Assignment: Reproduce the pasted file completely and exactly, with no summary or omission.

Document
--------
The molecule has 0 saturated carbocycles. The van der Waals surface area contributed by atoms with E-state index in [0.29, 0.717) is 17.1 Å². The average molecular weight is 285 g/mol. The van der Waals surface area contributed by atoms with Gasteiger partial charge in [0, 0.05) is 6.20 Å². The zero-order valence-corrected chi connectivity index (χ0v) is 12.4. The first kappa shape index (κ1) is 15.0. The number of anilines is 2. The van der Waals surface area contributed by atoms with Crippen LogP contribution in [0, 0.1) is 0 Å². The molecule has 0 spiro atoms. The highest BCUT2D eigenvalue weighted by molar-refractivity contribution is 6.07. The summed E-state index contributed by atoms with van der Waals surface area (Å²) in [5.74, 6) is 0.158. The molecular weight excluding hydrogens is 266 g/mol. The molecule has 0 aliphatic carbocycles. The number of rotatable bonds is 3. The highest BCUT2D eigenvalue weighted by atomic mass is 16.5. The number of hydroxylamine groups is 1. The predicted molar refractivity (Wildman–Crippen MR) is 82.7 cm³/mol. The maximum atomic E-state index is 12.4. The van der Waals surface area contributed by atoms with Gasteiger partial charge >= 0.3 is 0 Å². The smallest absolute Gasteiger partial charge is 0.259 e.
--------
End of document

The molecule has 0 saturated carbocycles. The van der Waals surface area contributed by atoms with E-state index in [0.29, 0.717) is 17.1 Å². The average molecular weight is 285 g/mol. The van der Waals surface area contributed by atoms with Gasteiger partial charge in [0, 0.05) is 6.20 Å². The zero-order valence-corrected chi connectivity index (χ0v) is 12.4. The first kappa shape index (κ1) is 15.0. The number of anilines is 2. The van der Waals surface area contributed by atoms with Crippen LogP contribution in [0, 0.1) is 0 Å². The molecule has 0 spiro atoms. The highest BCUT2D eigenvalue weighted by molar-refractivity contribution is 6.07. The summed E-state index contributed by atoms with van der Waals surface area (Å²) in [5.74, 6) is 0.158. The molecular weight excluding hydrogens is 266 g/mol. The molecule has 0 aliphatic carbocycles. The number of rotatable bonds is 3. The highest BCUT2D eigenvalue weighted by atomic mass is 16.5. The number of hydroxylamine groups is 1. The predicted molar refractivity (Wildman–Crippen MR) is 82.7 cm³/mol. The maximum atomic E-state index is 12.4. The van der Waals surface area contributed by atoms with Gasteiger partial charge >= 0.3 is 0 Å². The smallest absolute Gasteiger partial charge is 0.259 e.